American Camp lies on the island’s southernmost point, six miles south of Friday Harbor, on a smooth and gently undulating road through mixed farmland lined with bushy hedgerows.
Farming was first established on San Juan Island in 1853 when the British-run Hudson’s Bay Company founded the Belle Vue Sheep Farm with the aim of gaining a foothold in the region and thwarting rival American claims in the San Juan archipelago. When the business became profitable, the Americans decided they too wanted a slice of the pie and, within five years, more than a dozen US settlers had sailed over from the mainland to claim grazing rights – applications the British deemed illegal.
Tensions simmered beneath the surface until 15 June 1859, when an American settler named Lyman Cutlar angrily shot a pig he found foraging in his garden. Fatefully, the offending animal belonged to the British, who were so incensed by the incident they threatened to evict American settlers en masse.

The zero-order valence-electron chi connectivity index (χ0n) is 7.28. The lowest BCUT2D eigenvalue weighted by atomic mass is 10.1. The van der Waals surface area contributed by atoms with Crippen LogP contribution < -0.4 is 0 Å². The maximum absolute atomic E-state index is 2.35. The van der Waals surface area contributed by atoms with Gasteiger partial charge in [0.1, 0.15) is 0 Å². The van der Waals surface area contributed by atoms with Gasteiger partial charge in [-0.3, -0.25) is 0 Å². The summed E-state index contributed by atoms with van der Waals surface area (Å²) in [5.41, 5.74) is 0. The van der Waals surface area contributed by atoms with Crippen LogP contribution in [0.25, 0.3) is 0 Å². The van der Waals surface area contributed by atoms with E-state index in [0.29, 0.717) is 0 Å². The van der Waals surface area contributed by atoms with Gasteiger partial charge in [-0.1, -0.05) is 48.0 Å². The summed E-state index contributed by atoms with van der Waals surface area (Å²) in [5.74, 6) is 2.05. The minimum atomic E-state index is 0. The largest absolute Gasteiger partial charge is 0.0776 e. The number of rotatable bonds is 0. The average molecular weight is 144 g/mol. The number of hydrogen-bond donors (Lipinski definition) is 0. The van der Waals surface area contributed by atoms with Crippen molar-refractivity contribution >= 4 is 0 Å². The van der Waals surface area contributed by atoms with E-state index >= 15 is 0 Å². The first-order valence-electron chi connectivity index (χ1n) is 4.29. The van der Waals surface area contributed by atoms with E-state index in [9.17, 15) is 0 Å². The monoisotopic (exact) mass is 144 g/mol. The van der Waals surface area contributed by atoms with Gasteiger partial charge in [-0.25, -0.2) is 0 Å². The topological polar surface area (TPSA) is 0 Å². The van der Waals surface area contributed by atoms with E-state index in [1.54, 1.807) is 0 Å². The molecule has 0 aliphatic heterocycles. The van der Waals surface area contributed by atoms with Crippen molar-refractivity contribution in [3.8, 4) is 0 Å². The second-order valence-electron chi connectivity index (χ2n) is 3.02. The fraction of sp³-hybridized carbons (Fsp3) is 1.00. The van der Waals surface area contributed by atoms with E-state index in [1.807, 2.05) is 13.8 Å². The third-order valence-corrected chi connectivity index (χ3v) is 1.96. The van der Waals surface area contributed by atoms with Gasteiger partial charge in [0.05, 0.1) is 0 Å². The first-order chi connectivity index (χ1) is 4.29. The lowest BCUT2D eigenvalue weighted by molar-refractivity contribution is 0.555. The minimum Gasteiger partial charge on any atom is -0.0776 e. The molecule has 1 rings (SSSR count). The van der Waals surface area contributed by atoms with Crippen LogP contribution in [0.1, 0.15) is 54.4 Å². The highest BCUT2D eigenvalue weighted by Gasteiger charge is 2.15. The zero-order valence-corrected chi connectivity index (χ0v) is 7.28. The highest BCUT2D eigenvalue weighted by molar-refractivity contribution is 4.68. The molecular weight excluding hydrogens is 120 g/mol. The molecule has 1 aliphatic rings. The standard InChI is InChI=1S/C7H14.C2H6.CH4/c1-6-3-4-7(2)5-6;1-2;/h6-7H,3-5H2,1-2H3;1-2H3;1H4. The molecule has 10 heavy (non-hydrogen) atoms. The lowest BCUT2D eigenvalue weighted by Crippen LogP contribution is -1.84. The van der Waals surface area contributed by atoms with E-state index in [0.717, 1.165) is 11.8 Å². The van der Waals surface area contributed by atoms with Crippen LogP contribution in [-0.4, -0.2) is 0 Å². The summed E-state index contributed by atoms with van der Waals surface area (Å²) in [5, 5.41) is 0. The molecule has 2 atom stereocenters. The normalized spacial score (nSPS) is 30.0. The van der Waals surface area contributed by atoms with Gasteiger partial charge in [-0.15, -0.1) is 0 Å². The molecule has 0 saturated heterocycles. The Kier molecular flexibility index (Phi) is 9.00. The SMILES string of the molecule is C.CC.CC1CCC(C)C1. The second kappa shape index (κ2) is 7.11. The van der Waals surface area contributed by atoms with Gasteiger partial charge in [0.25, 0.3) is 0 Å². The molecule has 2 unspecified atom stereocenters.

Undaunted, the Americans asked for military protection. Answering the call, Captain George Pickett (who later fought for the confederacy in the US Civil War) was dispatched to the island, landing with a 64-man force near present-day American Camp on 27 July.
The British responded by sending three warships to the area, as Pickett ratcheted up his troops to 450. Raising the stakes further, the British started conducting live drills on San Juan Island as ships, field guns and marines faced each other in a tense military stand-off.
Back in the peaceful present, I freewheeled into American Camp and paused to admire the plush new wood-and-glass visitor centre. Outside, graphic panels displayed maps and indigenous motifs, while indoors, pictures and stories explained the trajectory of the crisis from Cutlar’s fatal shooting to the brink of conflict. So how close were the two great powers to war?